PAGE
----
Even the most passionate dog lovers have certain preferences when it comes to picking the perfect breed to fit into their lifestyle. From grooming to energy levels to size, there are many different reasons we choose the dogs we do. If you’re looking for your first dog or a pet that’s going to adapt to your family life as easily as possible, you’ve probably got ‘low maintenance’ on your list of desired qualities.
So, whatever your priorities are, we’ve picked out 12 of the easiest dog breeds to look after. Which will make it easier for both new and experienced owners to understand the different needs of some of the most popular breeds.
Non-shedding, calm in temperament, and lacking that ‘dog’ smell, the Basenji might be the most low maintenance dog breed there is. They’re even said to be barkless, but don’t let that rumor fool you: Basenjis can be as noisy as any other breed if they’re distressed or over excited. They just tend to favor a howl or low moan over a high pitched bark.
Traditionally an African hound breed, Basenjis do need a moderate amount of exercise, but they’re independent and even groom themselves – giving them the reputation of being cat-like in their demeanor. But don’t worry: they’ll still give you plenty of puppy cuddles.
2. Basset Hound
Patient, calm, and low-energy, the Basset Hound is one easy pet to take care of. They love to nap and could happily lie on the sofa all day – in fact, all they really need is one walk each day. So you’d be forgiven for thinking they’re a little lazy!
That said, Basset Hounds do need a fair amount of attention as their short fur still requires plenty of brushing to avoid excessive shedding, and they can become anxious when left alone for too long. But so long as you can make time to play and groom your Basset Hound, you’ll live a loving and laid-back life together.
3. Boston Terrier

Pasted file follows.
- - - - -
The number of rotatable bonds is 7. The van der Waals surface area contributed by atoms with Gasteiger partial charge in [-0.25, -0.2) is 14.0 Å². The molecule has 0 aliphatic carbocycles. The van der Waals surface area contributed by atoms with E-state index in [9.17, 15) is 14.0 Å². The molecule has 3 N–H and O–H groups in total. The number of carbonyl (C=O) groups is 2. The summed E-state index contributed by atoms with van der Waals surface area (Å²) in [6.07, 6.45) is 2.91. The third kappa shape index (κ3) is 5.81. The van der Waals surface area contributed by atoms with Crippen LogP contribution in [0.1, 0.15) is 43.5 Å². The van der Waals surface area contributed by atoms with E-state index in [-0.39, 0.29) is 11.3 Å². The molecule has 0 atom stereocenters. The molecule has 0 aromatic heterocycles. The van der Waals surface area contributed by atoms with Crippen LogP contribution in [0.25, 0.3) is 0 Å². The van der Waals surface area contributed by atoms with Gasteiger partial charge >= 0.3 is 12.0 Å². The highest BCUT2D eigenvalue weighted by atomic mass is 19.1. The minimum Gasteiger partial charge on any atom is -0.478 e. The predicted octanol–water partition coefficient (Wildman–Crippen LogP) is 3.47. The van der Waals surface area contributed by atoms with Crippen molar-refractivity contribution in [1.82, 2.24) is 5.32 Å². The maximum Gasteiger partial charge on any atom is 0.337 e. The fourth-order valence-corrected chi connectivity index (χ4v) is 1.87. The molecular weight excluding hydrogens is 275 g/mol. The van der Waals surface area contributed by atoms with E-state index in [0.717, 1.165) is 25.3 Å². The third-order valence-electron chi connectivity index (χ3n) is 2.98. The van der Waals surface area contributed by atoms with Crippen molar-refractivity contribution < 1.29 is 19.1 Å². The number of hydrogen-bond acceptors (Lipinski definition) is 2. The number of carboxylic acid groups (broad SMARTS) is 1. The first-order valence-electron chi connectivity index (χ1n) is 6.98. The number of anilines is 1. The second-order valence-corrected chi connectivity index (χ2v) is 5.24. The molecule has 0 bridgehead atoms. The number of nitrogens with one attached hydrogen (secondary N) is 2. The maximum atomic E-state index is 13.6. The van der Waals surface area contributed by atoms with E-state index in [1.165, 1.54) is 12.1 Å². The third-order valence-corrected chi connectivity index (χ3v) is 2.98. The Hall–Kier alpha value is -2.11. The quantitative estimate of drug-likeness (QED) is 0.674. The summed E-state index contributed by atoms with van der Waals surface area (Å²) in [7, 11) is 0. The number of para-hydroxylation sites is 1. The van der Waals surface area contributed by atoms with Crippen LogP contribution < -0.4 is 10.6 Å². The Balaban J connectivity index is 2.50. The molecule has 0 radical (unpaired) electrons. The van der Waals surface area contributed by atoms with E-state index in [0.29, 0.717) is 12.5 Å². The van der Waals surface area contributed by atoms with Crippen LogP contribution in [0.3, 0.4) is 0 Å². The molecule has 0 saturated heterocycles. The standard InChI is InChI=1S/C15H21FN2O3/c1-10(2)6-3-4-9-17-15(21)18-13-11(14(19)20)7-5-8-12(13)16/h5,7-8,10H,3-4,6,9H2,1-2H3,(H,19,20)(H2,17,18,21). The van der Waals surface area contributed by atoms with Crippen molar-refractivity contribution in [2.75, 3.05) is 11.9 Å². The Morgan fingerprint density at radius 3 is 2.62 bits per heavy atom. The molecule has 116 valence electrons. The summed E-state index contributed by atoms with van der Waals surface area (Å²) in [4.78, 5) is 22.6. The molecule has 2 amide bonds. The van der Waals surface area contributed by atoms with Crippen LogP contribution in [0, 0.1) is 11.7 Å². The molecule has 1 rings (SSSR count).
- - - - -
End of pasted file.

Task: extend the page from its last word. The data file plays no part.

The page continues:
The miniature Boston Terrier might not be the easiest to train, but once they’re house-broken and out of the boisterous puppy stage, a well-trained Boston is happy to do whatever their owner is doing, making them one of the most low-maintenance dogs to own.
As well as being small enough to live in almost any sized home, Boston Terriers are very light shedders and as long as they’re brushed fairly regularly they tend not to have that doggy smell. They’re good with children, only need a moderate amount of daily exercise and are mostly well behaved making them great family pets and city dogs.
4. Cavalier King Charles Spaniel
The gentle and friendly Cavalier King Charles Spaniel makes a wonderful family pet. Easy to get on with and adaptable to most environments, they can get on well in pretty much any family setting from larger country homes to small city apartments. They’re easy to train, don’t need much exercise, and a regular brush is all it takes to keep their coat sleek.
However, Cavalier King Charles Spaniels do need a lot of attention and can’t be left alone for too long without becoming anxious and upset. So whilst they’re low maintenance in terms of exercise, grooming, and looking after, they’re not ideal for families that spend most of the day away from home.
Small in size and big in character, the mini Chihuahua is one of the easiest dog breeds to own if you don’t have much space at home. They can adapt easily to small city flats, and don’t need much space to get the right amount of exercise to keep them healthy.
Grooming requirements will depend on the kind of Chihuahua you have, with longer coated dogs needing more brushing and bathing than their smooth-coated counterparts.
Due to their tiny size, Chihuahuas can be very sensitive to temperature. So you might need to kit them out in sweaters during winter and make sure they don’t spend too much time in the sun during summer.
The much-loved wiener dog is known for its friendly and curious nature. They’re sociable pets that love to spend time with their family and get on well with other animals. Their independent streak can make them a little challenging to train, but once you’re past that stage they make easy companions.